USask graduate student Rifat Zahan is pursuing a PhD in the Department of Computer Science. (Photo: Submitted)

USask PhD student uses computer modelling to better understand and predict suicide

Federal statistics indicate that death by suicide continues to be a major public health issue in this country, with an average of more than 10 Canadians dying by suicide every day.

Rifat Zahan, a University of Saskatchewan (USask) graduate student, wants to better understand the complexity of suicide and self-harm behaviours through her research in USask’s College of Arts and Science.

As a PhD student in the college’s Department of Computer Science, Zahan is developing computational dynamic simulation models to study suicide and self-harm behaviours at both the individual and population levels. She is also using a machine learning algorithm to help predict suicide attempts and death by suicide.

For Zahan, suicide is an issue of both academic and personal interest.

“Mental health and suicide are two deeply connected public health phenomena,” said Zahan, who was born and raised in Bangladesh.

“The culture I am coming from still suffers from different stigma associated with mental health and, especially, suicide. I have had friends, relatives and colleagues who were either directly or indirectly impacted by self-harm behaviours. In my community, I try to strongly advocate for mental health and well-being. I also got training back home on positive mental health. Given that, I personally care about mental health and suicide.”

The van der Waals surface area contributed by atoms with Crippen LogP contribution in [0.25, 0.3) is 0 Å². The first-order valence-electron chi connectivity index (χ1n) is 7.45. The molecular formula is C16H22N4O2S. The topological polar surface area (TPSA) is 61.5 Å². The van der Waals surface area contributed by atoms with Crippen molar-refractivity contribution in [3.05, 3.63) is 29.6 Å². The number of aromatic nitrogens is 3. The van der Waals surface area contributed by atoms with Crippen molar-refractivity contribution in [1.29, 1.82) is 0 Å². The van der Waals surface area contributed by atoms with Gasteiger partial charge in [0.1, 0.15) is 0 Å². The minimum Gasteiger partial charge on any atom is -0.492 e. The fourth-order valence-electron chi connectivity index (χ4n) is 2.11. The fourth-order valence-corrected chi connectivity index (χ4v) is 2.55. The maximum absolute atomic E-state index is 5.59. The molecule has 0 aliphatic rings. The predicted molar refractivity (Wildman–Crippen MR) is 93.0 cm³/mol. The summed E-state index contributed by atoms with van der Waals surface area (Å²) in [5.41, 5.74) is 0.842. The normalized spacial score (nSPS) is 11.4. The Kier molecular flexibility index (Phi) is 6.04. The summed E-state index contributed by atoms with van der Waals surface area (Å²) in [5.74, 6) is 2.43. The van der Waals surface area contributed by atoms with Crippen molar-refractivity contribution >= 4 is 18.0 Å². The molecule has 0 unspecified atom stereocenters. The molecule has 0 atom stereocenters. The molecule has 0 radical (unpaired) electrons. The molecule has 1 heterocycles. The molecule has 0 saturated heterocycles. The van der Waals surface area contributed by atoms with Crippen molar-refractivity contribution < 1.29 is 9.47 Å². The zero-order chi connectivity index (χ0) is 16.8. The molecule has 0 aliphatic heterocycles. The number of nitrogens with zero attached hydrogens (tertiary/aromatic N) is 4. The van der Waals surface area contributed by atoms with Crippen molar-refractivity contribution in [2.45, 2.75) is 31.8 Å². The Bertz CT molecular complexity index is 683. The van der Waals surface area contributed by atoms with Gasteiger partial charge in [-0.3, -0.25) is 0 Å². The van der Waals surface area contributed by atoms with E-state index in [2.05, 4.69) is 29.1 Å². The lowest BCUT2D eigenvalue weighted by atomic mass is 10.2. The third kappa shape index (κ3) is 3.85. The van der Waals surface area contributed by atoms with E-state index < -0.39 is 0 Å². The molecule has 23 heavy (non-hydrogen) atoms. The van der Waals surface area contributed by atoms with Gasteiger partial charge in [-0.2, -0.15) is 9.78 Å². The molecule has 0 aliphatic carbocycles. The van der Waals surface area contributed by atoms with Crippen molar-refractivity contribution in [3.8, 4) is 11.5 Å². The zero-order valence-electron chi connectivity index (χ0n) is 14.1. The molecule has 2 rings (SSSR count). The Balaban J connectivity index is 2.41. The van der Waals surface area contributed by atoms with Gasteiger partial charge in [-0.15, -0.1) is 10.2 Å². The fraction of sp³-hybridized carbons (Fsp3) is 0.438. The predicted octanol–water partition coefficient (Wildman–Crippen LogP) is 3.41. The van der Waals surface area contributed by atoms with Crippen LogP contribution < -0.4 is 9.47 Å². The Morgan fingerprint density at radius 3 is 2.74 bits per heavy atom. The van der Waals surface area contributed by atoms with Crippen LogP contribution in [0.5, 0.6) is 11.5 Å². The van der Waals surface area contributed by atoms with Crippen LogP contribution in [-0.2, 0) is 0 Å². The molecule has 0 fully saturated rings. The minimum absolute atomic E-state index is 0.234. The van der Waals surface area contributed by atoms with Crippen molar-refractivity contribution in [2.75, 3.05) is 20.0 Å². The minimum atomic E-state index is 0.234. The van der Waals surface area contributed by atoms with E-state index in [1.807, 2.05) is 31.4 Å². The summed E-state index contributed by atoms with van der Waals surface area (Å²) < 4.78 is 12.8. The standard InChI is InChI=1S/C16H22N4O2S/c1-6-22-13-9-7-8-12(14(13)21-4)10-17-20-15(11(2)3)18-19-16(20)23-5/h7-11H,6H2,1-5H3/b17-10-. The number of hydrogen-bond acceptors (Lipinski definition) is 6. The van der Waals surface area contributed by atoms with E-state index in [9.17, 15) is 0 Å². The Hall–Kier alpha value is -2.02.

Prior to coming to USask, Zahan obtained an undergraduate degree and a master’s degree in applied statistics at the University of Dhaka. A high-achieving student, she received several scholarships for academic merit from the Government of the People’s Republic of Bangladesh and began working at the International Centre for Diarrheal Disease Research in Bangladesh upon graduation.

Zahan then decided to continue her post-secondary education in Canada, where she earned a Master of Science degree in biostatistics at USask’s School of Public Health in 2016. She is now completing her PhD under the supervision of computer science faculty member Dr. Nathaniel Osgood (PhD) in the Computational Epidemiology and Public Health Informatics Lab (CEPHIL), where technology is used to address public health challenges.

Through the CEPHIL, Zahan has had the opportunity to connect with world-class researchers from the United States, Canada and Australia, as well as decision-makers from local, provincial and federal governments. For example, she is working with the Sax Institute in Australia to develop a dynamic model of identifying suicide clusters among youth and to assess interventions to prevent suicide. She is also working with researchers from the Public Health Agency of Canada to develop a national-level suicide system dynamics model.

Zahan said there are already numerous intervention strategies in place aimed at preventing suicide in Canada and Australia, but studies looking at interventions within the context of systems science are limited. The benefit of computer modelling is that researchers can look at suicide incidence and prevalence in real time and observe the impacts of adjusting specific variables.

“Systems science models have long been used in infectious disease modelling, consumer behaviour, health-care delivery, operations research and business, but using such a tool in the domain of suicide is very limited,” Zahan said. “That’s why I chose to use a systems science approach to model the complex system of suicide.”